Milton Bullock took people back to the early rock 'n' roll era by singing The Platters chart-topping hits "Only You" and "The Great Pretender."
Bullock, a former first tenor for the 1950s group, The Platters, held a concert at Brookdale Senior Living on North Berkeley Boulevard Thursday afternoon. The concert, which drew more than 50 people, was open to the community as well as people at the assisted-living facility.
In between songs, Bullock shared stories of growing up in rural North Carolina, being discovered after moving in with an uncle in Brooklyn and his role today of serving as a town commissioner in his hometown of Princeville.
The North Carolina native entered the music industry with his eyes open and focused on avoiding some of the trappings of fame, including drug and alcohol use, he said.
"I had to keep God with me and He could keep me grounded because I could see what was going on," Bullock said.
He also thanked the audience for supporting him in his younger years.
"It was a rough road to hoe," he said. "Back in the day, there were hundreds of groups trying to make it."
Bullock, now 77, sang several Platters hits, starting with "Only You." He also sang "My Prayer," "Smoke Gets in Your Eyes" and "The Great Pretender."
Bullock shared different highlights of his career, including being able to meet such artists as Elvis Presley, Frank Sinatra, Nat King Cole, Duke Ellington and Prince.
"Elvis was the most mysterious guy," Bullock said.
When he met Elvis, he learned that the King of rock and roll's music was influenced by the time he spent in black churches.
"Sometimes, I get choked up when I reflect on the days and the people I've been able to meet," he said.
Bullock also had roles in several movies, including "Home Alone 2" and "Straight Talk."
Bullock sang a few hits by other artists, including Smokey Robinson's "Ooo Baby Baby," The Temptations' "My Girl" and Louis Armstrong's "What a Wonderful World."
After the concert, he autographed a copy of a Platters album, which he estimated is worth $6,000, sold CDs, signed autographs and had his picture taken with several fans.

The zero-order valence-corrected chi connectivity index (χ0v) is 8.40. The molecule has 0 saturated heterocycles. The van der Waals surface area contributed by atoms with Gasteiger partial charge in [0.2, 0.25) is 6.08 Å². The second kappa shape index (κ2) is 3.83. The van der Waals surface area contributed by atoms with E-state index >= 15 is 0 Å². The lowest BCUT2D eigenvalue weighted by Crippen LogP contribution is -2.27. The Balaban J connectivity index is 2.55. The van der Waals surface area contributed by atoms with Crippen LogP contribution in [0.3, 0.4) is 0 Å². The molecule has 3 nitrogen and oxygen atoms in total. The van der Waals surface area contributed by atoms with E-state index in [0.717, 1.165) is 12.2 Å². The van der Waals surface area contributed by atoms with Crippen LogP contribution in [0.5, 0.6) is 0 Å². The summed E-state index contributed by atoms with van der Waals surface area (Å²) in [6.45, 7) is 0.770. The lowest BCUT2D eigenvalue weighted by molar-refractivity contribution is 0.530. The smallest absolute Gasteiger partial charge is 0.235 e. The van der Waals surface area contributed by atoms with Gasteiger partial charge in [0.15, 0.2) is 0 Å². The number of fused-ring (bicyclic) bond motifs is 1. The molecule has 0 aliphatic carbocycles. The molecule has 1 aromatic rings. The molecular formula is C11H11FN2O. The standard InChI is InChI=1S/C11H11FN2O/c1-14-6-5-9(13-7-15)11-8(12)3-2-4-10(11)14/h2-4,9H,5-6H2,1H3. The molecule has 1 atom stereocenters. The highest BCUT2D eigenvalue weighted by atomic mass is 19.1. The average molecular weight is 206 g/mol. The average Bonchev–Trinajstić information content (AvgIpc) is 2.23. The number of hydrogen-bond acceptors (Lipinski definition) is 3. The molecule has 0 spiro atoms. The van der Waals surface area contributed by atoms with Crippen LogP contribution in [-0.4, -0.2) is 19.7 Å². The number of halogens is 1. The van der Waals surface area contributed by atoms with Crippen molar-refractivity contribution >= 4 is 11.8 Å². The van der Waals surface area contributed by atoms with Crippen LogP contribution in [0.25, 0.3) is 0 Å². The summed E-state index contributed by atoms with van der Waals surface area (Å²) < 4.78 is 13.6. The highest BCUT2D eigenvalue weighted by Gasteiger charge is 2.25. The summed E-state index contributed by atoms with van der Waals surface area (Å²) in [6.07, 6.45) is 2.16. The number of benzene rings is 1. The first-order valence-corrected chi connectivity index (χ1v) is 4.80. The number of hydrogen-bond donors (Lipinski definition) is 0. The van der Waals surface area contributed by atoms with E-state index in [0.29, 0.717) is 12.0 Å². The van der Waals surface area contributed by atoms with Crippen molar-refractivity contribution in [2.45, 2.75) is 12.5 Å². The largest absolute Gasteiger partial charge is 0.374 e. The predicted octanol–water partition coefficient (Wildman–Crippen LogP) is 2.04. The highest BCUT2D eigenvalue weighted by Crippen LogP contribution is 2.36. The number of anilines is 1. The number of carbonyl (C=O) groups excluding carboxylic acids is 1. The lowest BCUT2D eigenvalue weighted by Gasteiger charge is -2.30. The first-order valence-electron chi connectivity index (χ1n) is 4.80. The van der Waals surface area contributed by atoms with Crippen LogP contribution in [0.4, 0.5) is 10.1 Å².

Betty Bell went to the concert after learning it was open to the public.
"Back in the day, my mom had a lot of these big albums and we heard music like that," she said. "My mom and grandma listened to it because they listened to these old LPs. They had beautiful music. I know most of the words to these songs."
Bell said she thought that Bullock's vocals were impressive.
"To be 77 years old, he has one of the most beautiful voices," she said. "He was really good. I enjoyed it."
Eloise Helms, a Brookdale resident, was also impressed with the music that brought back good memories.
"I was familiar with all the songs," she said. "I really was. I tell you, he hasn't lost his voice at all. It's as good as it was. I think everybody enjoyed it."
Michael Coles, executive director of Brookdale Senior Living, said efforts were made to bring in Bullock to provide an uplifting event for the community.
"We wanted to do something special for the community," Coles said. "We've had so much bad news in Goldsboro that we wanted to do something pleasant. That's what we're all about is just doing something positive in Goldsboro."
The event was sponsored by Mike Helms, a realtor with Coldwell Banker. A pig pickin' was also donated by Franklin Lane before the concert.
Brookdale is planning another event during the holiday season, Christmas with Elvis, featuring an Elvis impersonator on Dec. 19 at 6:30 p.m. The event is also open to the public, Coles said.